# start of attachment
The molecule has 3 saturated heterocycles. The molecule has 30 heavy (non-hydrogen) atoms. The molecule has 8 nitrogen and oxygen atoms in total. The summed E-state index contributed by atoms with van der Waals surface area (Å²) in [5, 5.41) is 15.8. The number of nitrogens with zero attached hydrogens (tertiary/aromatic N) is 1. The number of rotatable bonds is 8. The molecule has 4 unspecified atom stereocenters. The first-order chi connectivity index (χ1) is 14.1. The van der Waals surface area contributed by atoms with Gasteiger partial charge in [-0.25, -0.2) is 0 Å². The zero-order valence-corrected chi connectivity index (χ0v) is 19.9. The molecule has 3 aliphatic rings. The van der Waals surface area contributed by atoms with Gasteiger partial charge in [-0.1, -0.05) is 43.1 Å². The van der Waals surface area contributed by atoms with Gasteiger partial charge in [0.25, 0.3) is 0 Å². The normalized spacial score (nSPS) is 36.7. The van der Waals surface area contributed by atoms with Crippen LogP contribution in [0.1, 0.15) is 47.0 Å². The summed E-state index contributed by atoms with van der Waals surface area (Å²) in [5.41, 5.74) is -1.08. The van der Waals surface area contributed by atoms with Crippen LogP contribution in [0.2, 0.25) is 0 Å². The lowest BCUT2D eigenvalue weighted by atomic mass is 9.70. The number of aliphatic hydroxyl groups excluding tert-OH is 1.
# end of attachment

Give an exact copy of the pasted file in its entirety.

The molecule has 3 saturated heterocycles. The molecule has 30 heavy (non-hydrogen) atoms. The molecule has 8 nitrogen and oxygen atoms in total. The summed E-state index contributed by atoms with van der Waals surface area (Å²) in [5, 5.41) is 15.8. The number of nitrogens with zero attached hydrogens (tertiary/aromatic N) is 1. The number of rotatable bonds is 8. The molecule has 4 unspecified atom stereocenters. The first-order chi connectivity index (χ1) is 14.1. The van der Waals surface area contributed by atoms with Gasteiger partial charge in [-0.25, -0.2) is 0 Å². The zero-order valence-corrected chi connectivity index (χ0v) is 19.9. The molecule has 3 aliphatic rings. The van der Waals surface area contributed by atoms with Gasteiger partial charge in [-0.1, -0.05) is 43.1 Å². The van der Waals surface area contributed by atoms with Gasteiger partial charge in [0.25, 0.3) is 0 Å². The normalized spacial score (nSPS) is 36.7. The van der Waals surface area contributed by atoms with Crippen LogP contribution in [0.1, 0.15) is 47.0 Å². The summed E-state index contributed by atoms with van der Waals surface area (Å²) in [5.41, 5.74) is -1.08. The van der Waals surface area contributed by atoms with Crippen LogP contribution in [0.2, 0.25) is 0 Å². The lowest BCUT2D eigenvalue weighted by atomic mass is 9.70. The number of aliphatic hydroxyl groups excluding tert-OH is 1.